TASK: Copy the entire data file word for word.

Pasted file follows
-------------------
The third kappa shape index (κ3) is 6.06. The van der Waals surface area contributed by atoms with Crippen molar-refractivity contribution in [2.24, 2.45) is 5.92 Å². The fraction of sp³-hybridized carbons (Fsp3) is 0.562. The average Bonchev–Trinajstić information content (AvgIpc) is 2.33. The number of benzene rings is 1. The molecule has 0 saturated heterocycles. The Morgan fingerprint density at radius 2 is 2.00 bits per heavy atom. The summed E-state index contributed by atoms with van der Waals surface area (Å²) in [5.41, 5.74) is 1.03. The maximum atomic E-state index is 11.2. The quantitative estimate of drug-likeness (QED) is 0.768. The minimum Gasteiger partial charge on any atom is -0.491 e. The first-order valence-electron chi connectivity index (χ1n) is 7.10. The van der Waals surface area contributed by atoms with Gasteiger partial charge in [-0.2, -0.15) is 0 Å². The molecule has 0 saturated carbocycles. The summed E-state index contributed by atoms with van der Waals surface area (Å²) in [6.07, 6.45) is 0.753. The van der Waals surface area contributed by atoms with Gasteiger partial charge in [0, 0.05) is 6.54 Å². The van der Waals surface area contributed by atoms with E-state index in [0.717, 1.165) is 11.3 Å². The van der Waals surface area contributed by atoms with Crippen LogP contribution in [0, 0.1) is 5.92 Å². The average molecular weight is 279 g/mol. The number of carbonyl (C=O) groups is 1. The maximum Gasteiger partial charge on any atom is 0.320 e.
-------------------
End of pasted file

The third kappa shape index (κ3) is 6.06. The van der Waals surface area contributed by atoms with Crippen molar-refractivity contribution in [2.24, 2.45) is 5.92 Å². The fraction of sp³-hybridized carbons (Fsp3) is 0.562. The average Bonchev–Trinajstić information content (AvgIpc) is 2.33. The number of benzene rings is 1. The molecule has 0 saturated heterocycles. The Morgan fingerprint density at radius 2 is 2.00 bits per heavy atom. The summed E-state index contributed by atoms with van der Waals surface area (Å²) in [5.41, 5.74) is 1.03. The maximum atomic E-state index is 11.2. The quantitative estimate of drug-likeness (QED) is 0.768. The minimum Gasteiger partial charge on any atom is -0.491 e. The first-order valence-electron chi connectivity index (χ1n) is 7.10. The van der Waals surface area contributed by atoms with Gasteiger partial charge in [-0.2, -0.15) is 0 Å². The molecule has 0 saturated carbocycles. The summed E-state index contributed by atoms with van der Waals surface area (Å²) in [6.07, 6.45) is 0.753. The van der Waals surface area contributed by atoms with Gasteiger partial charge in [0, 0.05) is 6.54 Å². The van der Waals surface area contributed by atoms with E-state index in [0.717, 1.165) is 11.3 Å². The van der Waals surface area contributed by atoms with Crippen LogP contribution in [0, 0.1) is 5.92 Å². The average molecular weight is 279 g/mol. The number of carbonyl (C=O) groups is 1. The maximum Gasteiger partial charge on any atom is 0.320 e.